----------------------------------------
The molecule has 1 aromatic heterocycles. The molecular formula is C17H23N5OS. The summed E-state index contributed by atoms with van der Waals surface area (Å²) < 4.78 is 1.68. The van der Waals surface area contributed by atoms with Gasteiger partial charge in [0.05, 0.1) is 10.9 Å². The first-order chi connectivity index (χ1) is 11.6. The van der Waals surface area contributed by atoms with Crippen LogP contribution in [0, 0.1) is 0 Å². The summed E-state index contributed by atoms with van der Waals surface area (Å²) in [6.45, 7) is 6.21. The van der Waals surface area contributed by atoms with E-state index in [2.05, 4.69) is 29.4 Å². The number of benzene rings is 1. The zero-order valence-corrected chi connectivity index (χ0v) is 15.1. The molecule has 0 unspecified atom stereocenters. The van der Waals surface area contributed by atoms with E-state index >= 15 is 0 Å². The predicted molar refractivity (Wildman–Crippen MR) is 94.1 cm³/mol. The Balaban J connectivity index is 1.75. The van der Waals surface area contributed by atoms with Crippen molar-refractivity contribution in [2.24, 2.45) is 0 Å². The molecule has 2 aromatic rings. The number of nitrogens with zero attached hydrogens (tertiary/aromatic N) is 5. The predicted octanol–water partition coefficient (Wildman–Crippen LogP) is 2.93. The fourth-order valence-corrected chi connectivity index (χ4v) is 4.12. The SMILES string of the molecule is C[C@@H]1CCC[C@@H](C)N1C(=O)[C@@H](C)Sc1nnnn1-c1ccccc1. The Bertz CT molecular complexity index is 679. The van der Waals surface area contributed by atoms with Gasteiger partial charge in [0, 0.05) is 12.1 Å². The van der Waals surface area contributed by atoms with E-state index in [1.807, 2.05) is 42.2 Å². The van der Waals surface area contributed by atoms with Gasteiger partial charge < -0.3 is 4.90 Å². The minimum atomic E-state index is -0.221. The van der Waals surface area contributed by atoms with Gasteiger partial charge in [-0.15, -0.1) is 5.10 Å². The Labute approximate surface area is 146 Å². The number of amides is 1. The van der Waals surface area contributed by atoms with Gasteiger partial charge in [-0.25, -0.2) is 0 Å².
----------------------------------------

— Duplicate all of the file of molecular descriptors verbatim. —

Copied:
The molecule has 1 aromatic heterocycles. The molecular formula is C17H23N5OS. The summed E-state index contributed by atoms with van der Waals surface area (Å²) < 4.78 is 1.68. The van der Waals surface area contributed by atoms with Gasteiger partial charge in [0.05, 0.1) is 10.9 Å². The first-order chi connectivity index (χ1) is 11.6. The van der Waals surface area contributed by atoms with Crippen LogP contribution in [0, 0.1) is 0 Å². The summed E-state index contributed by atoms with van der Waals surface area (Å²) in [6.45, 7) is 6.21. The van der Waals surface area contributed by atoms with E-state index in [2.05, 4.69) is 29.4 Å². The number of benzene rings is 1. The zero-order valence-corrected chi connectivity index (χ0v) is 15.1. The molecule has 0 unspecified atom stereocenters. The van der Waals surface area contributed by atoms with E-state index >= 15 is 0 Å². The predicted molar refractivity (Wildman–Crippen MR) is 94.1 cm³/mol. The Balaban J connectivity index is 1.75. The van der Waals surface area contributed by atoms with Crippen molar-refractivity contribution in [2.24, 2.45) is 0 Å². The molecule has 2 aromatic rings. The number of nitrogens with zero attached hydrogens (tertiary/aromatic N) is 5. The predicted octanol–water partition coefficient (Wildman–Crippen LogP) is 2.93. The fourth-order valence-corrected chi connectivity index (χ4v) is 4.12. The SMILES string of the molecule is C[C@@H]1CCC[C@@H](C)N1C(=O)[C@@H](C)Sc1nnnn1-c1ccccc1. The Bertz CT molecular complexity index is 679. The van der Waals surface area contributed by atoms with Gasteiger partial charge in [0, 0.05) is 12.1 Å². The van der Waals surface area contributed by atoms with E-state index in [1.807, 2.05) is 42.2 Å². The van der Waals surface area contributed by atoms with Gasteiger partial charge < -0.3 is 4.90 Å². The minimum atomic E-state index is -0.221. The van der Waals surface area contributed by atoms with Gasteiger partial charge in [-0.15, -0.1) is 5.10 Å². The Labute approximate surface area is 146 Å². The number of amides is 1. The van der Waals surface area contributed by atoms with Gasteiger partial charge in [-0.25, -0.2) is 0 Å².